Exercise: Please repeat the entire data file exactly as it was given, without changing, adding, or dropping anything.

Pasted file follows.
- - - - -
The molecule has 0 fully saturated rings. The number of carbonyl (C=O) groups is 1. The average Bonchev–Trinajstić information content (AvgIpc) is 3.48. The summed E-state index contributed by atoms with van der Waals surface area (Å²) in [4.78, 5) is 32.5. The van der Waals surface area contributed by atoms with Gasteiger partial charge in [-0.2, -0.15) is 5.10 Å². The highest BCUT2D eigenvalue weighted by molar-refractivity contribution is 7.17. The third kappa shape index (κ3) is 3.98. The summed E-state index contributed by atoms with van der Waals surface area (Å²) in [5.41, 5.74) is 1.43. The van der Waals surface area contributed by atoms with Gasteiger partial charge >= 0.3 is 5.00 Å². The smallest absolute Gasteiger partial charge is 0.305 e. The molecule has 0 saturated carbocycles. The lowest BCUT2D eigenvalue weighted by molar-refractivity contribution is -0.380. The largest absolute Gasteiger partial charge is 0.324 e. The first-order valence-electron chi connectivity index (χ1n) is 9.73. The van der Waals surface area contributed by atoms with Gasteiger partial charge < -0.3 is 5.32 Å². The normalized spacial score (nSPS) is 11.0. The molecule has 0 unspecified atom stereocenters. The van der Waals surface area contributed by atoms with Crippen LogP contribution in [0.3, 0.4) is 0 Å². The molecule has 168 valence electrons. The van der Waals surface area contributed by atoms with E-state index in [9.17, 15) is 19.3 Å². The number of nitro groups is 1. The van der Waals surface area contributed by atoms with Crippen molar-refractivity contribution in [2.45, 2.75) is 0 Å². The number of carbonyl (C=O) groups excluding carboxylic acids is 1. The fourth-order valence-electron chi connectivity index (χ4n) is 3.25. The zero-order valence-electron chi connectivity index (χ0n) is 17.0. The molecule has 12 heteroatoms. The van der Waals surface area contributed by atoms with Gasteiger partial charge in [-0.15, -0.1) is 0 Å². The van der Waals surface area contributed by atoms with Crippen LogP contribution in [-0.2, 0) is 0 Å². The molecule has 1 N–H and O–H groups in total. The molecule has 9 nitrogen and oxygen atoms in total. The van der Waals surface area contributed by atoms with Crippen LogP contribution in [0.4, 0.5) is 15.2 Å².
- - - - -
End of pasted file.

The molecule has 0 fully saturated rings. The number of carbonyl (C=O) groups is 1. The average Bonchev–Trinajstić information content (AvgIpc) is 3.48. The summed E-state index contributed by atoms with van der Waals surface area (Å²) in [4.78, 5) is 32.5. The van der Waals surface area contributed by atoms with Gasteiger partial charge in [-0.2, -0.15) is 5.10 Å². The highest BCUT2D eigenvalue weighted by molar-refractivity contribution is 7.17. The third kappa shape index (κ3) is 3.98. The summed E-state index contributed by atoms with van der Waals surface area (Å²) in [5.41, 5.74) is 1.43. The van der Waals surface area contributed by atoms with Gasteiger partial charge >= 0.3 is 5.00 Å². The smallest absolute Gasteiger partial charge is 0.305 e. The molecule has 0 saturated carbocycles. The lowest BCUT2D eigenvalue weighted by molar-refractivity contribution is -0.380. The largest absolute Gasteiger partial charge is 0.324 e. The first-order valence-electron chi connectivity index (χ1n) is 9.73. The van der Waals surface area contributed by atoms with Gasteiger partial charge < -0.3 is 5.32 Å². The normalized spacial score (nSPS) is 11.0. The molecule has 0 unspecified atom stereocenters. The van der Waals surface area contributed by atoms with Crippen LogP contribution in [0.3, 0.4) is 0 Å². The molecule has 168 valence electrons. The van der Waals surface area contributed by atoms with E-state index in [9.17, 15) is 19.3 Å². The number of nitro groups is 1. The van der Waals surface area contributed by atoms with Crippen molar-refractivity contribution in [2.45, 2.75) is 0 Å². The number of carbonyl (C=O) groups excluding carboxylic acids is 1. The fourth-order valence-electron chi connectivity index (χ4n) is 3.25. The zero-order valence-electron chi connectivity index (χ0n) is 17.0. The molecule has 12 heteroatoms. The van der Waals surface area contributed by atoms with Gasteiger partial charge in [-0.15, -0.1) is 0 Å². The van der Waals surface area contributed by atoms with Crippen LogP contribution in [-0.2, 0) is 0 Å². The molecule has 1 N–H and O–H groups in total. The molecule has 9 nitrogen and oxygen atoms in total. The van der Waals surface area contributed by atoms with Crippen LogP contribution in [0.4, 0.5) is 15.2 Å².